Some robocalls are legitimate, and additional prosecutions don’t prevent more bad actors from popping up
In a rare bipartisan achievement, Congress has moved to combat the scourge of robocalls inundating Americans.
Just don’t expect the phone to stop ringing any time soon.
The robocall law, which passed both the House and Senate by wide margins, prods phone companies to cut off illegal marketers or scammers before the phone rings by spotting suspect traffic.
The legislation also boosts penalties for breakers of telephone consumer-protection laws and mandates that government agencies and companies work more closely together in stemming robocalls. The bill must still be signed by President Trump, which is expected given the near-unanimous support by both parties.
Lawmakers, industry and consumer groups say the bill represents significant steps forward, but they also concede that the calls are likely to continue—a reflection of how a lasting solution continues to elude the companies and regulators that control the telephone system.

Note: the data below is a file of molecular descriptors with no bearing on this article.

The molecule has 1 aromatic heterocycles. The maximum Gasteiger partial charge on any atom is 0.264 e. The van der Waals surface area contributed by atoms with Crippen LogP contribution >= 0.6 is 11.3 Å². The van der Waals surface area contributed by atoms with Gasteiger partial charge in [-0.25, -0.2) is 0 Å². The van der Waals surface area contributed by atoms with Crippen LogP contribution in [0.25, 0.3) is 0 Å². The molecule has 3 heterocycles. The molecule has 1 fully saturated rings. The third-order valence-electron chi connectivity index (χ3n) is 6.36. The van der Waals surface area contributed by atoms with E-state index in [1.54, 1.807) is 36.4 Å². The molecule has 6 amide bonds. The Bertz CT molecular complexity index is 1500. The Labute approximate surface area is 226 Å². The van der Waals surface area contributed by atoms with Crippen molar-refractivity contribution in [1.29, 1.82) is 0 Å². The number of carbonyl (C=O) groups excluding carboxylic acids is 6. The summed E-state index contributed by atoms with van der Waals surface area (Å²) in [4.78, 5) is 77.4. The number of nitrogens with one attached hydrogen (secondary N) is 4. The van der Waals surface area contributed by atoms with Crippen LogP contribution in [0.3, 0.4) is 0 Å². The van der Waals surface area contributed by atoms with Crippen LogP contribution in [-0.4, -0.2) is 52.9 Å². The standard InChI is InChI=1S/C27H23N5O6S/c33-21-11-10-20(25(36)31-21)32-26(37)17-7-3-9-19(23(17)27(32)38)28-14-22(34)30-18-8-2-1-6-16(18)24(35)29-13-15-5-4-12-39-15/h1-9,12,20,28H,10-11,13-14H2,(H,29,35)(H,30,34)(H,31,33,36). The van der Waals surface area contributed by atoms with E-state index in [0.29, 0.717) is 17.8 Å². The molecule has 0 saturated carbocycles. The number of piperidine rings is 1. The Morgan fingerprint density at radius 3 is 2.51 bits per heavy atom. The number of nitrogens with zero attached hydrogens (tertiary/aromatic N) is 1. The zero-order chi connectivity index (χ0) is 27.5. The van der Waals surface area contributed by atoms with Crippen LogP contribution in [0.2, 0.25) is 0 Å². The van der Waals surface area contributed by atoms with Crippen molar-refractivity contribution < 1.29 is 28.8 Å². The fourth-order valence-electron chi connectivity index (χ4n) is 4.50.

“This isn’t going to eliminate every robocall,” said Sen. John Thune (R., S.D.), one of the bill’s prime sponsors, in an interview. “But we think it will go a long way toward getting at some of these not only annoying nuisance calls, but more importantly a lot of scam artists that prey on vulnerable populations.”
Even the new law’s name—the TRACED Act, for Telephone Robocall Abuse Criminal Enforcement and Deterrence—makes clear the goal is to deter robocallers rather than eradicate them.
Lawmakers have previously tried and failed to stop robocalls, most prominently with the opening of the National Do Not Call Registry about 15 years ago. (Criminals ignore the list of off-limits numbers.)
Implementing this latest anti-robocall law is likely to take years, telecom industry executives and robocall experts say. New consumer-protection rules will take months to craft and longer to implement. Lawmakers also left aspects of the problem for future study, calling for eight new reports and two new working groups.